Henry often frustrated Clare by his unwillingness to divulge too much about their future selves, but he did so in her own best interests. Henry gave Clare clues into her future by telling a very young Clare that in their future they are married, and also by dictating to her a list of dates in which he will visit her childhood self, but the details of their future relationship are held back. Henry prefers that Clare get to experience their relationship "untainted", refusing to tell her of the specific circumstances in which they meet in "real time" so that she can experience it without preconceptions. He withholds details of their future, both good and bad, preferring to allow her some sense of control over their future.

There are other times, however, when Henry can't help but allow his knowledge of the future to affect his perceptions of "real time". For example, when looking for a house together, he dismisses houses out of hand that have the wrong view from the back window, which in some ways denied Clare the true experience of house-hunting. (And he even admits that he could be wrong, since he didn't know if the future house he'd seen was their first house together or a subsequent house). Henry also uses his time traveling ability to fund their "rock n' roll lifestyle" by investing in stock he knows will do well and by purchasing a winning lottery ticket.

As for my own personal feelings on the matter, I believe that knowing too much about our futures could be detrimental and I'd like to think that I would have the same self-restraint that Henry had. (Though seriously, I doubt I'd have that much self restraint) If I could go back 5 years and talk to myself about the struggle of infertility, I don't think I would give myself any specifics. But what I would tell myself is that I can endure far more than I believed then. I would tell myself that even when I think I can't, I'll find the strength to move forward. And I'd tell myself I really don't have it as bad as many other strong women. But I wouldn't tell myself I'd end up with 6 IUIs, a miscarriage, and a triplet pregnancy. I wouldn't tell myself how that triplet pregnancy would turn out (though oh heavens, I sure would like to know that now, so I could stop struggling with what to do about this!). I wouldn't tell myself how many injections I'd given myself (hundreds), or how many transvaginal ultrasounds I've had (close to 100, I figured out the other day… I'm not kidding!), or any of those details. I wouldn't tell myself how long it will last, how many struggles I have to go through, only that I will make it through in the end. I think knowing ahead of time would have made it that much harder. I knew before I was married that I would have problems conceiving, because I knew I wasn't ovulating. I knew that fertility would be a struggle, but had I known the details, I think I would have sunk to the depths of despair. I didn't realize until after my miscarriage that I really can endure. That I really can make it through. And that I really will do anything I can to achieve my dream. I don't think it would have done any good to tell my past self that I would struggle in that way for that length of time before coming to those specific realizations.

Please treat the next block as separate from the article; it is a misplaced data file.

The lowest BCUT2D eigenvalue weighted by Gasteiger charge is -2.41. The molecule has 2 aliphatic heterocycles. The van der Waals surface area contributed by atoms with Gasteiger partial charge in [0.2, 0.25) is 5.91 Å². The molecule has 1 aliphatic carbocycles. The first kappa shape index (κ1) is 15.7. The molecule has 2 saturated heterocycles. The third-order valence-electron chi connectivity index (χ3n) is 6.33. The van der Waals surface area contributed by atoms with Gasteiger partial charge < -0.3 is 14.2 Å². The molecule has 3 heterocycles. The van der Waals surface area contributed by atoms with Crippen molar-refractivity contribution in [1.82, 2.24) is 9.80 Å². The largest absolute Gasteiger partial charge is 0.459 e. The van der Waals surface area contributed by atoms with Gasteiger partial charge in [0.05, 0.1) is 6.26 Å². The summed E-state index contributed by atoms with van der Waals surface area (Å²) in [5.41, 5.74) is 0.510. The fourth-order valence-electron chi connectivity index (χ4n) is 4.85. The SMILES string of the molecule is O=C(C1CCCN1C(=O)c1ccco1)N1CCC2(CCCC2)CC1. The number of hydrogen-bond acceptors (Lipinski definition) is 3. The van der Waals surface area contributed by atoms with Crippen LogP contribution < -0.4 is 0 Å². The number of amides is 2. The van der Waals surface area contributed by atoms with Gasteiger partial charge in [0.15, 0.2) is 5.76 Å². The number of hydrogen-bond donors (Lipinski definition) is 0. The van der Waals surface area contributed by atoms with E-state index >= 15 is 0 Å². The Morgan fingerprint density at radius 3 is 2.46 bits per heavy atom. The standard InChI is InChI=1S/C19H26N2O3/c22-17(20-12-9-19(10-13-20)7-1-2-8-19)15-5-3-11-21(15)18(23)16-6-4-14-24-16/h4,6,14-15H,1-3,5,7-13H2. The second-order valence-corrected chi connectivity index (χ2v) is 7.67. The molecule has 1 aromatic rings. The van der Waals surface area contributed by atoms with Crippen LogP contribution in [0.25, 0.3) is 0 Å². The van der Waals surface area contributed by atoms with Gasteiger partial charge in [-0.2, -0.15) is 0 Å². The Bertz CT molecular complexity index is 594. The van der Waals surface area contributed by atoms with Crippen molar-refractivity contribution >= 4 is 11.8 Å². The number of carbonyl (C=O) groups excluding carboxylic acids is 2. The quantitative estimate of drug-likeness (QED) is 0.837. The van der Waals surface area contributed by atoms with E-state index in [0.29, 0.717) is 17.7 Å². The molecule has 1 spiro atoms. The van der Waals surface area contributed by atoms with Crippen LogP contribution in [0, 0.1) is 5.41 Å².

There were several ways in which Clare and Henry's experience of infertility (and pregnancy after infertility) rang true – in their individual reactions, in their joint reaction as a couple, and in their interactions with the outside world. Choose one or two specific examples and relate them to your personal experience.

There is a passage in which Henry thinks to himself, Seeing Clare with a baby in her arms, the reality of our miscarriages grabs me and for a moment I feel nauseous… The feeling retreats and I am left with the actuality of what we've been doing: we have been losing children. Where are they, these lost children, wandering, hovering around confused? I originally read this passage long before I'd ever dreamt I would experience the pain of a miscarriage, but the passage still rang true for me. It captured the essence of the pain that I had experienced with each failed cycle. The pain that I felt every time I saw my husband holding a friend's newborn cooing at the baby. The pain that I felt every time I wondered if I would ever have that. I had never lost a child in the sense of miscarriage at that point, but I felt, the moment I read that passage, that it was exactly what I'd been experiencing for years: the pain of losing children that had never had the opportunity to exist. The passage obviously holds deeper meaning for me now that I've experienced a miscarriage, but it's still this sense of "yes! That's exactly it! That's exactly how I feel sometimes!" that I felt before I'd ever so much as gotten pregnant.

In another passage, Clare and Henry go for an ultrasound when Clare is 18 weeks pregnant with their future daughter. Niffeneger does a fabulous job of building up the tension that Henry is experiencing sitting in the waiting room with all the other expectant couples, and then they are called back to an examining room:
Clare and I hold hands. We watch the monitor, too. Slowly the image builds itself, bit by bit.
On the screen is a weather map of the world. Or a galaxy, a swirl of stars. Or a baby.
"Bien joue, une fille," Dr. Montague says. "She is sucking her thumb. She is very pretty and very big."
Clare and I exhale. On the screen a pretty galaxy is sucking her thumb. As we watch she takes her hand away from her mouth. Dr. Montague says, "She smiles." And so do we.

This is not yet a passage that rings true for me. I haven't found the moment when I can exhale. But I do hope that at some point, I find myself exhaling with relief, with a feeling that things will turn out okay, with a sense of calm, a sense of comfort. I yearn for the day I can exhale and believe that I've reached a point where I can stop worrying. I imagine that point is different for everyone. I suspect for me, it will be long after I'm holding my baby in my arms. And that's okay. So long as I do, someday, get to exhale.